3 stars · England · Historical Fiction · Mystery · Romance · WWII

Historical fiction meets feminism meets mystery in “In Farleigh Field”

It’s not often that a book about WWII can be considered light or enjoyable, but “In Farleigh Field” manages to be a lighter take on the subject that provides enjoyable reading. While it’s not as deep as “In a Field of Blue” or as heart felt as The Light Between Oceans or The Book Thief, In Farleigh Field provides a bit of a feminist slant ala Beantown Girls, a little bit of mystery and a little bit of romance.

Everything about In Farleigh Field reads like a TV period drama, which isn’t necessarily a bad thing. Bowen is extremely consistent in her characters with each growing in depth and breadth as the story unfolds. There could have been a few less characters to help keep things flowing smoother, and the swapping of narrators for various chapters disrupted the story flow a bit.

Bowen manages to keep the classic poor boy loves rich out-of-reach girl fresh in a way that feels honest and sweet, rather than cliché or overdone. Her character’s take on feminism, freedom and women in the work force feels true to the time period and never felt like Bowen was forcing modern ideals into the past.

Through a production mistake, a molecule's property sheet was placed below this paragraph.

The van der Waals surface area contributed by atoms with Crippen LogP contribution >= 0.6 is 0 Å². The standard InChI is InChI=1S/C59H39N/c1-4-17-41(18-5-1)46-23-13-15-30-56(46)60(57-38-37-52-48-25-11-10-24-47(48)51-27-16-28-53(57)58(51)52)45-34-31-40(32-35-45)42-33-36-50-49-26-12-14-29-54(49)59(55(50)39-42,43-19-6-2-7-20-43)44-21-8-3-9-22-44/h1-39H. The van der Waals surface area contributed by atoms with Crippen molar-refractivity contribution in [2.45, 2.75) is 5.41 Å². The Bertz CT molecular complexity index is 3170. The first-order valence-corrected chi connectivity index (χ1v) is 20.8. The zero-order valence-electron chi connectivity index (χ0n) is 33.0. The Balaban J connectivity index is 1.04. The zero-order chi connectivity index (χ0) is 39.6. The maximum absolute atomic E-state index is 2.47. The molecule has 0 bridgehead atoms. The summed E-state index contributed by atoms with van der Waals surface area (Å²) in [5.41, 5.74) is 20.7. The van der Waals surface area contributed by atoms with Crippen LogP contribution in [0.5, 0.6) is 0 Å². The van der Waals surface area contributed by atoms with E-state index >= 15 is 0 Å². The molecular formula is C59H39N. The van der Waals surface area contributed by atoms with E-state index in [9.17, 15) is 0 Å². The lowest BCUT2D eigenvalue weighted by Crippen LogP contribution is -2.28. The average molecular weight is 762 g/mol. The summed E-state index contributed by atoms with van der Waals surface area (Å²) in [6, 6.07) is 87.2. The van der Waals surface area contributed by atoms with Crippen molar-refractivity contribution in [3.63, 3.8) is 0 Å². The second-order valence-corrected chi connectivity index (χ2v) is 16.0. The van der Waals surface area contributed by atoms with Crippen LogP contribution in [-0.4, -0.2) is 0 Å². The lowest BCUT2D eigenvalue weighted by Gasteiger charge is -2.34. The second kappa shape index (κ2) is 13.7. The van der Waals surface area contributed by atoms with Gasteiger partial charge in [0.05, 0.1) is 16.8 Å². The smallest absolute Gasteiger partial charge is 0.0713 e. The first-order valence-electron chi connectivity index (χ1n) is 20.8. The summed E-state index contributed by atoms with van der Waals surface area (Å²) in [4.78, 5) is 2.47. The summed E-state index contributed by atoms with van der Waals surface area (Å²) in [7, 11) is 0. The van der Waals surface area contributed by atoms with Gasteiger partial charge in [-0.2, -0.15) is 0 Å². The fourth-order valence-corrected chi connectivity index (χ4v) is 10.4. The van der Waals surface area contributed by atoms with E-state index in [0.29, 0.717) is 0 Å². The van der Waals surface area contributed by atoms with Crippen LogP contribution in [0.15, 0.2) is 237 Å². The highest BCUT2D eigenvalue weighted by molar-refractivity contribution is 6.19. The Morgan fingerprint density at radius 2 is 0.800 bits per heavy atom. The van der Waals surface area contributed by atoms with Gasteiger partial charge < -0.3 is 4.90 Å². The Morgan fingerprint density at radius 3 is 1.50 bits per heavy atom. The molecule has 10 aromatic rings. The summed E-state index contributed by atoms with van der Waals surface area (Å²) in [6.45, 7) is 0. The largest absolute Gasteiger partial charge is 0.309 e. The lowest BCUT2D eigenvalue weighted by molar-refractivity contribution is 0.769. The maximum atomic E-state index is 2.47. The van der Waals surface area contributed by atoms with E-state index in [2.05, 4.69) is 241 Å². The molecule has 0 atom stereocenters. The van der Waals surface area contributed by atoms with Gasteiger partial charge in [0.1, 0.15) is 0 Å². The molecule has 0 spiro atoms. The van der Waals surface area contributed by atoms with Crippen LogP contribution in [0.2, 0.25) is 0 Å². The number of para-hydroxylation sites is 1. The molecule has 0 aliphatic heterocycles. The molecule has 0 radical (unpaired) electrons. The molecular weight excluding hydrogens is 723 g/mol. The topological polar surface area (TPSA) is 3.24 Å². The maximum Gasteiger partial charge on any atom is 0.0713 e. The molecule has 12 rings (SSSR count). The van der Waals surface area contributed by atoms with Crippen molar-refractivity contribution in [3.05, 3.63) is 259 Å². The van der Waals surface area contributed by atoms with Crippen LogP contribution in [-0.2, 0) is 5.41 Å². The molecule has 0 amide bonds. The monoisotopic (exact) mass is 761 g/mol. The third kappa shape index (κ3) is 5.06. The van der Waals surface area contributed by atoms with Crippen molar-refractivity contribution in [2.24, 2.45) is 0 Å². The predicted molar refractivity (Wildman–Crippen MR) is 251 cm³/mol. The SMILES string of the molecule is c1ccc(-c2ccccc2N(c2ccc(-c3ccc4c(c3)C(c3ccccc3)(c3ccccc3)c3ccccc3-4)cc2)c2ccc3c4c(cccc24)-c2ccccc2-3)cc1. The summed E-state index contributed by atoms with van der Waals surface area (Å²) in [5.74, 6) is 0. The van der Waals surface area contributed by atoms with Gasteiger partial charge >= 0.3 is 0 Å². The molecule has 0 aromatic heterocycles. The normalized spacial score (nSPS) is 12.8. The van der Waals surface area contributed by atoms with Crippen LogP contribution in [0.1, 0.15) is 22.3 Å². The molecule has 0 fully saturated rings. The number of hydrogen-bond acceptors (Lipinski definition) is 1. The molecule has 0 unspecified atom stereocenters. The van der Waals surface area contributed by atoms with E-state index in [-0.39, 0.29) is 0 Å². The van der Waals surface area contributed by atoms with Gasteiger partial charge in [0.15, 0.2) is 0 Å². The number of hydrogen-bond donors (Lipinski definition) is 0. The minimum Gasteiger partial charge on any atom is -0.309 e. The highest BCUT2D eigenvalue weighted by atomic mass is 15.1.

The mystery itself and the main character’s work as a decoder was a bit of fun. This is where In Farleigh Field headed more towards TV show as it took off in a wild direction full of random escapades the characters would most likely never find themselves in real life. While this book isn’t high literature and won’t cause any deep visceral reactions, it was an enjoyable way to pass the time and a “lighter” WWII historical fiction than we’re used to reading.

Leave a Reply

Fill in your details below or click an icon to log in:

WordPress.com Logo

You are commenting using your WordPress.com account. Log Out /  Change )

Google photo

You are commenting using your Google account. Log Out /  Change )

Twitter picture

You are commenting using your Twitter account. Log Out /  Change )

Facebook photo

You are commenting using your Facebook account. Log Out /  Change )

Connecting to %s